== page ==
This is an opportunity for students to use language of deduction:
It could/might/may be….
It can’t be ….. because …..
It must be ….. because …..
I’m torn between …. and ….
I’m going to have a stab in the dark and say ….
By a process of elimination I’d say it’s ….
There’s no way it’s …. because …
… is too obvious.
I’m going to plump for (choose) …
Put students in pairs or threes and have them discuss the three examples and give their answers. Award points for correct answers.
Students create false definitions:
Now give each pair one of the game cards. The cards contain a rare English word and the correct definition. Students must invent two false definitions for the word and write them down. Set a time limit of 3-4 minutes for this part. Groups then read out their words and the three definitions, encourage them to be expressive and inventive in their definitions and their presentations in order to better convince their opponents. Award points for groups who guess the correct definition and points for the groups who successfully convince opponents into choosing their invented definitions.
The old childhood classic retooled for the ESL classroom. All you need is pens and paper.
It’s the last week of term and I need a fun activity to finish on so I’m going for consequences. You can find the instructions in the link below. You will also find a link to lists of personality adjectives which you’ll also need for the game. Have fun!
For action cards you need to print out the MES flashcards below and write the verb next to the picture:
Split your class into groups of 3. Have each group come up with a team name and write them on the board. Decide which team goes first. The first player comes to the front of the class and rolls the dice; the numbers correspond to the different categories:
If students roll a 6 they can choose whichever category they like. The player than has 1 minute to describe as many of the words on the cards to their team-mates as they can. Teams score 1 point for each word correctly guessed. If the describer doesn’t know the word or their team are struggling to identify it, they can pass but they can only pass 3 times. Play then passes to the next team. Play at least 3 rounds so that each member of each team has a go at describing.
The rules to describing are:
You can only pass 3 times.
Strictly English only.
No spelling words out.
Silence from other teams while one team is playing.
The game is a perfect opportunity to practice different structures such as relative clauses, adjective order and many more. Below are photos of the prompts I put on the board for my pre-intermediate teenagers class:
Make sure you drill the frames with the students beforehand and do a few yourself to demonstrate. I always carry the (rather battered) card packs in my folder in case I’m ever stuck for an activity for the last 10 minutes of class. Alternatively, play it as an end of term treat and bring sweets for the winning team. Let me know how it goes.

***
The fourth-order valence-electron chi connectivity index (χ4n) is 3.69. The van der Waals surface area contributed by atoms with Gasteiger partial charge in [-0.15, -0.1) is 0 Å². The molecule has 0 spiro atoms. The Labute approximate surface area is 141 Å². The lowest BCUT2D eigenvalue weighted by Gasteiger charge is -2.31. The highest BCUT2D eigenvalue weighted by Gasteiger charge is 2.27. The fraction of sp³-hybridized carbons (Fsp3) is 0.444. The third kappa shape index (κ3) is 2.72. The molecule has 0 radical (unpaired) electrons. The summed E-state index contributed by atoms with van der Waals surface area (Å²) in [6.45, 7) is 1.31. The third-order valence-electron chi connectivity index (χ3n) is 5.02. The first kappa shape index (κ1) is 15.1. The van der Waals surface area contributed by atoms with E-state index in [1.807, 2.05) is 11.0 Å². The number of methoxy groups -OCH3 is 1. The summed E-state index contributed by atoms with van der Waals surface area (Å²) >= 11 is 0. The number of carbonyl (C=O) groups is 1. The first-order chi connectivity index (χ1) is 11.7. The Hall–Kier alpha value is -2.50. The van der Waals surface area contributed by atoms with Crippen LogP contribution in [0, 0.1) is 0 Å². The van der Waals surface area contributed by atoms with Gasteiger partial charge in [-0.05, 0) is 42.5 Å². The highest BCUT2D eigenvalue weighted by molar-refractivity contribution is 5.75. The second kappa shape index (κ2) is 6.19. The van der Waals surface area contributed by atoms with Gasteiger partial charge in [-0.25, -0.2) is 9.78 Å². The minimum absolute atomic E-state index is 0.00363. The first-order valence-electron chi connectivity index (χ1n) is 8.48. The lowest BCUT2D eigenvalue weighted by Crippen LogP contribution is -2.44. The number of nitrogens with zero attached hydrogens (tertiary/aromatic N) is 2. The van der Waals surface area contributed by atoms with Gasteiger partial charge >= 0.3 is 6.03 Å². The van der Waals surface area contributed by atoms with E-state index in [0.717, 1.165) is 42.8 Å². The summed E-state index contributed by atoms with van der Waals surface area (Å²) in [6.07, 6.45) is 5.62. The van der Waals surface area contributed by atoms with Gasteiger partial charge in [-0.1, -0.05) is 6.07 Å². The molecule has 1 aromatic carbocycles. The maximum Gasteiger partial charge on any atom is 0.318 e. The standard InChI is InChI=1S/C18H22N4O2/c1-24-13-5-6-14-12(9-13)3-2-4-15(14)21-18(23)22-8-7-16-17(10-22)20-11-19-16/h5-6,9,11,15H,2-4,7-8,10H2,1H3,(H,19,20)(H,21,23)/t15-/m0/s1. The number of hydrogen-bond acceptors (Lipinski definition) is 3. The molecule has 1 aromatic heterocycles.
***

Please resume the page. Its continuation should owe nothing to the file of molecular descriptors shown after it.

I use this game as a revision/warmer after we’ve already studied advanced relative clause phrases with which and whom.
Draw two columns on the board with the titles which (objects/things) and whom (people) and have students recall as many relative clause phrases as they can:
In which (where)
All of which
Some of which
None of which
Both of which
Neither of which
(1,2,3) of which
All of whom
Some of whom
None of whom
Both of whom
Neither of whom
(1,2,3) of whom
Students may struggle with the difference between neither of whom/which and none of whom/which.
Neither refers to just two people/things where as none refers to a group of at least three:
Two students came to class, neither of whom had done their homework.
Ten students came to class, none of whom had done their homework.
There were two buses waiting to take people to the city centre, neither of which had enough space for us.
There were three buses waiting to take people to the city centre, none of which had enough space for us.
Cut out the hand out and divide the class into teams, one volunteer must attempt to draw the situation described in the picture, the team that calls out the corresponding sentence gets 1 point. Continue until all the situations have been used.
Draw the following sentences:
A group of children, some of whom are wearing hats, are waiting for the bus.
Four houses, two of which are on fire.
A group of men, all of whom are wearing glasses, are watching TV.
Two dogs, both of which are eating bones, are at the beach.
Two men, neither of whom has hair, are playing tennis.
Two pizzas, both of which have mushrooms, are on the table.
Two snakes, both of which are green, are sleeping on the carpet.
Ten bottles, all of which are full, are sitting on the wall.
Five babies, two of whom are sleeping, are lying on the bed.
Five cats, some of which are black, are playing with a ball.